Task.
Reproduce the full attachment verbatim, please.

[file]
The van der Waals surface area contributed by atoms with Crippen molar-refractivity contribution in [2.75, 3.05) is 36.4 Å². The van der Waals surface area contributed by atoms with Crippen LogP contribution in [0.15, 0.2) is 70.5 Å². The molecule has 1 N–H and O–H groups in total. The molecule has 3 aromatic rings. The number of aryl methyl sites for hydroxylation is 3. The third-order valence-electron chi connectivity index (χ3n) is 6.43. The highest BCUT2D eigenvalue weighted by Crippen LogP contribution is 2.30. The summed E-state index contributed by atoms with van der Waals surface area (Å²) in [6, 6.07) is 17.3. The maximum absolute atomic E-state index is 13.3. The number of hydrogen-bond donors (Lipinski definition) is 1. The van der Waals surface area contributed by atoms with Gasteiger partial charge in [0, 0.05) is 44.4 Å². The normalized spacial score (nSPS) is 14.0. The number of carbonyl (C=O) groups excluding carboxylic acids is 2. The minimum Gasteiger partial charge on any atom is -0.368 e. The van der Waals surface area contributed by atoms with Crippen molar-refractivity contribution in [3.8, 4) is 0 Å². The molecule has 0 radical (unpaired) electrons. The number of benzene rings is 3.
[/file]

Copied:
The van der Waals surface area contributed by atoms with Crippen molar-refractivity contribution in [2.75, 3.05) is 36.4 Å². The van der Waals surface area contributed by atoms with Crippen LogP contribution in [0.15, 0.2) is 70.5 Å². The molecule has 1 N–H and O–H groups in total. The molecule has 3 aromatic rings. The number of aryl methyl sites for hydroxylation is 3. The third-order valence-electron chi connectivity index (χ3n) is 6.43. The highest BCUT2D eigenvalue weighted by Crippen LogP contribution is 2.30. The summed E-state index contributed by atoms with van der Waals surface area (Å²) in [6, 6.07) is 17.3. The maximum absolute atomic E-state index is 13.3. The number of hydrogen-bond donors (Lipinski definition) is 1. The van der Waals surface area contributed by atoms with Gasteiger partial charge in [0, 0.05) is 44.4 Å². The normalized spacial score (nSPS) is 14.0. The number of carbonyl (C=O) groups excluding carboxylic acids is 2. The minimum Gasteiger partial charge on any atom is -0.368 e. The van der Waals surface area contributed by atoms with Crippen molar-refractivity contribution in [3.8, 4) is 0 Å². The molecule has 0 radical (unpaired) electrons. The number of benzene rings is 3.